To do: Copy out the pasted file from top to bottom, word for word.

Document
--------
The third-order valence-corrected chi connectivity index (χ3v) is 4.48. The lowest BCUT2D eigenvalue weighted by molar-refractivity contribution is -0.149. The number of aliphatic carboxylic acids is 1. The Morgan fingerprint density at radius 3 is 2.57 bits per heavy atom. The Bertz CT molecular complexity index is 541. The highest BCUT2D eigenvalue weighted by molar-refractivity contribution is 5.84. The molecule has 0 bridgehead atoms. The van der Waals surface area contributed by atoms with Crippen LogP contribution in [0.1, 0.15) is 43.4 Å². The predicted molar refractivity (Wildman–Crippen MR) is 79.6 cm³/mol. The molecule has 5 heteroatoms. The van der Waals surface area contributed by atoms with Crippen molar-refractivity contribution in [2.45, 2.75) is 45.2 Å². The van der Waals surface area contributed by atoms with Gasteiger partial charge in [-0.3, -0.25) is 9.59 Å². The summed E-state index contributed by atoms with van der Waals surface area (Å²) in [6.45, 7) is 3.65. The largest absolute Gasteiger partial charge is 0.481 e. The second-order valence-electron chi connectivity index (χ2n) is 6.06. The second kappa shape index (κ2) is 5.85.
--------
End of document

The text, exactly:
The third-order valence-corrected chi connectivity index (χ3v) is 4.48. The lowest BCUT2D eigenvalue weighted by molar-refractivity contribution is -0.149. The number of aliphatic carboxylic acids is 1. The Morgan fingerprint density at radius 3 is 2.57 bits per heavy atom. The Bertz CT molecular complexity index is 541. The highest BCUT2D eigenvalue weighted by molar-refractivity contribution is 5.84. The molecule has 0 bridgehead atoms. The van der Waals surface area contributed by atoms with Crippen LogP contribution in [0.1, 0.15) is 43.4 Å². The predicted molar refractivity (Wildman–Crippen MR) is 79.6 cm³/mol. The molecule has 5 heteroatoms. The van der Waals surface area contributed by atoms with Crippen molar-refractivity contribution in [2.45, 2.75) is 45.2 Å². The van der Waals surface area contributed by atoms with Gasteiger partial charge in [-0.3, -0.25) is 9.59 Å². The summed E-state index contributed by atoms with van der Waals surface area (Å²) in [6.45, 7) is 3.65. The largest absolute Gasteiger partial charge is 0.481 e. The second-order valence-electron chi connectivity index (χ2n) is 6.06. The second kappa shape index (κ2) is 5.85.